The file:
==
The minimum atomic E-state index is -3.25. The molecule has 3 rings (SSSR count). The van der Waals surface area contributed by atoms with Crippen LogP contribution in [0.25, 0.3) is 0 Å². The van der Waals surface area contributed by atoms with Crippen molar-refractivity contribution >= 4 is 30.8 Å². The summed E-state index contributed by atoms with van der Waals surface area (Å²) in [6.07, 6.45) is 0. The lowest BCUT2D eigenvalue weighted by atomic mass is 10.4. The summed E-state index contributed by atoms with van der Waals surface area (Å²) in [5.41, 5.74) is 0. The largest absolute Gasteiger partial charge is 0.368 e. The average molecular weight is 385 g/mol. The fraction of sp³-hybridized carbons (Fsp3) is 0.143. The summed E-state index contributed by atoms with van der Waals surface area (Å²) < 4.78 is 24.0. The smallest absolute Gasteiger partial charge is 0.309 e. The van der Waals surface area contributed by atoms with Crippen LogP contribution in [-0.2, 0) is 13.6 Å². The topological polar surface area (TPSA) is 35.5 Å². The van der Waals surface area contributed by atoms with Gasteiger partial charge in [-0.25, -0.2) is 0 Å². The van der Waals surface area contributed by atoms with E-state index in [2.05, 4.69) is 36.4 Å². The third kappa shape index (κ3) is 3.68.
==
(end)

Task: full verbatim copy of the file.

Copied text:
The minimum atomic E-state index is -3.25. The molecule has 3 rings (SSSR count). The van der Waals surface area contributed by atoms with Crippen LogP contribution in [0.25, 0.3) is 0 Å². The van der Waals surface area contributed by atoms with Crippen molar-refractivity contribution >= 4 is 30.8 Å². The summed E-state index contributed by atoms with van der Waals surface area (Å²) in [6.07, 6.45) is 0. The lowest BCUT2D eigenvalue weighted by atomic mass is 10.4. The summed E-state index contributed by atoms with van der Waals surface area (Å²) in [5.41, 5.74) is 0. The largest absolute Gasteiger partial charge is 0.368 e. The average molecular weight is 385 g/mol. The fraction of sp³-hybridized carbons (Fsp3) is 0.143. The summed E-state index contributed by atoms with van der Waals surface area (Å²) < 4.78 is 24.0. The smallest absolute Gasteiger partial charge is 0.309 e. The van der Waals surface area contributed by atoms with Crippen LogP contribution in [-0.2, 0) is 13.6 Å². The topological polar surface area (TPSA) is 35.5 Å². The van der Waals surface area contributed by atoms with Gasteiger partial charge in [-0.25, -0.2) is 0 Å². The van der Waals surface area contributed by atoms with E-state index in [2.05, 4.69) is 36.4 Å². The third kappa shape index (κ3) is 3.68.